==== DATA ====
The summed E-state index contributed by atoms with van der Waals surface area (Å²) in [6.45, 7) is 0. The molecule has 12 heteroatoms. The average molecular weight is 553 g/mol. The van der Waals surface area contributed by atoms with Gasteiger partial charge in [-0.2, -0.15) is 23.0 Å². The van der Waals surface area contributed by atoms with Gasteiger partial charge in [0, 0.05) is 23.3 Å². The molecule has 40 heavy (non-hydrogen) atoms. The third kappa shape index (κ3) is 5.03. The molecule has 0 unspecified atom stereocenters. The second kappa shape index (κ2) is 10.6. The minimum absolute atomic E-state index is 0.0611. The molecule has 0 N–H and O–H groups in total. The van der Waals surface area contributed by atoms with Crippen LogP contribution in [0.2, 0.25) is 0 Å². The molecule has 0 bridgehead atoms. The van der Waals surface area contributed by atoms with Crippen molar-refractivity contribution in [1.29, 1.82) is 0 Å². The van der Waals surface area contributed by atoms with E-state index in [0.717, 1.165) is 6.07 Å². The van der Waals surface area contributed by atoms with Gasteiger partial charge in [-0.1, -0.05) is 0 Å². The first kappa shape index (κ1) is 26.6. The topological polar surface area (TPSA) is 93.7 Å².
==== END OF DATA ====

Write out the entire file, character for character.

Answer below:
The summed E-state index contributed by atoms with van der Waals surface area (Å²) in [6.45, 7) is 0. The molecule has 12 heteroatoms. The average molecular weight is 553 g/mol. The van der Waals surface area contributed by atoms with Gasteiger partial charge in [-0.2, -0.15) is 23.0 Å². The van der Waals surface area contributed by atoms with Gasteiger partial charge in [0, 0.05) is 23.3 Å². The molecule has 40 heavy (non-hydrogen) atoms. The third kappa shape index (κ3) is 5.03. The molecule has 0 unspecified atom stereocenters. The second kappa shape index (κ2) is 10.6. The minimum absolute atomic E-state index is 0.0611. The molecule has 0 N–H and O–H groups in total. The van der Waals surface area contributed by atoms with Crippen LogP contribution in [0.2, 0.25) is 0 Å². The molecule has 0 bridgehead atoms. The van der Waals surface area contributed by atoms with Crippen molar-refractivity contribution in [1.29, 1.82) is 0 Å². The van der Waals surface area contributed by atoms with E-state index in [0.717, 1.165) is 6.07 Å². The van der Waals surface area contributed by atoms with Gasteiger partial charge in [-0.1, -0.05) is 0 Å². The first kappa shape index (κ1) is 26.6. The topological polar surface area (TPSA) is 93.7 Å².